One of the strongest health benefits for going plant-based is heart health. Scores of studies have documented the heart benefits of eating more whole plants and fewer animals. And a brand new study continues to support this. Eating a mostly plant-based diet was associated with less risk of developing heart failure among people without previously diagnosed heart disease or heart failure, according to preliminary research presented at the American Heart Association’s Scientific Sessions 2017, a premier global exchange of the latest advances in cardiovascular science for researchers and clinicians.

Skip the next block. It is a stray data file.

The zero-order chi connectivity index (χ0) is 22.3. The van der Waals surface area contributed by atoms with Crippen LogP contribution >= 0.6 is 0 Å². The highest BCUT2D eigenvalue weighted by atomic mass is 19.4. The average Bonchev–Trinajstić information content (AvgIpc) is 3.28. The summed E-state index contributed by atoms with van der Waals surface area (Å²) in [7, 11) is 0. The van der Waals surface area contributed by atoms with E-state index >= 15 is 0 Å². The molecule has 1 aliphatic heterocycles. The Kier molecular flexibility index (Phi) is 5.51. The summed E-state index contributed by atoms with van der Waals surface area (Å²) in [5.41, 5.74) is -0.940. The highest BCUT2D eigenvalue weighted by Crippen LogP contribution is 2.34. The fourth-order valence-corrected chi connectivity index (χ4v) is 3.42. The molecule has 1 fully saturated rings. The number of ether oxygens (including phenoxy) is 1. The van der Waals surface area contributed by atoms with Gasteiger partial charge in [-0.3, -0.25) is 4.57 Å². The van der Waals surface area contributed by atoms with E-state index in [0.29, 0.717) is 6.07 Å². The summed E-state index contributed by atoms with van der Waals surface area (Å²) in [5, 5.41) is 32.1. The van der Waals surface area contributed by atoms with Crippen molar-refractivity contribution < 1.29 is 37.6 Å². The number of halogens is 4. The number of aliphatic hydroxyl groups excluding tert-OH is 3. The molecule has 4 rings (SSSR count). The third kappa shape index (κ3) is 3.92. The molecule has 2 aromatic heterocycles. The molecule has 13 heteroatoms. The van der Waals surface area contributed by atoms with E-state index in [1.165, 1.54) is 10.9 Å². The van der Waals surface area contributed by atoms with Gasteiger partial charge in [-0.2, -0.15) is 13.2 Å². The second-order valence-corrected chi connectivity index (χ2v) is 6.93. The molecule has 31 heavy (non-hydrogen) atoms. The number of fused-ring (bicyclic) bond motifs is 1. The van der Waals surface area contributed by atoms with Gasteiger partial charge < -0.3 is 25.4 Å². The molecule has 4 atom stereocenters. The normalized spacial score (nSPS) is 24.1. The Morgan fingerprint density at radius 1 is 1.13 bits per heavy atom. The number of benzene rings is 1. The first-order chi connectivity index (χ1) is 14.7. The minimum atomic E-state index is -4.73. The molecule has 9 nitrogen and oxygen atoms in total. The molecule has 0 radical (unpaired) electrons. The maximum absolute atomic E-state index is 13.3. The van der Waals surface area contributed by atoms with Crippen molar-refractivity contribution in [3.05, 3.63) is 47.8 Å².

The study looked at five different dietary patterns and, according to the author, found that people who ate a plant-based diet most of the time had a 42 percent decreased risk of developing heart failure over the four years of the study, compared to people who ate fewer plant-based foods. Other dietary patterns, described as convenience, sweets, Southern or alcohol/salads style were not associated with a decreased risk for heart failure. Heart failure, a chronic, progressive condition in which the heart muscle is unable to pump enough blood to maintain its workload, affects about 6.5 million adults over age 20 in the United States.
Read the full study here.
Image: Kiwi Herb Salad with Pistachios and Orange Dressing, Sharon Palmer, RDN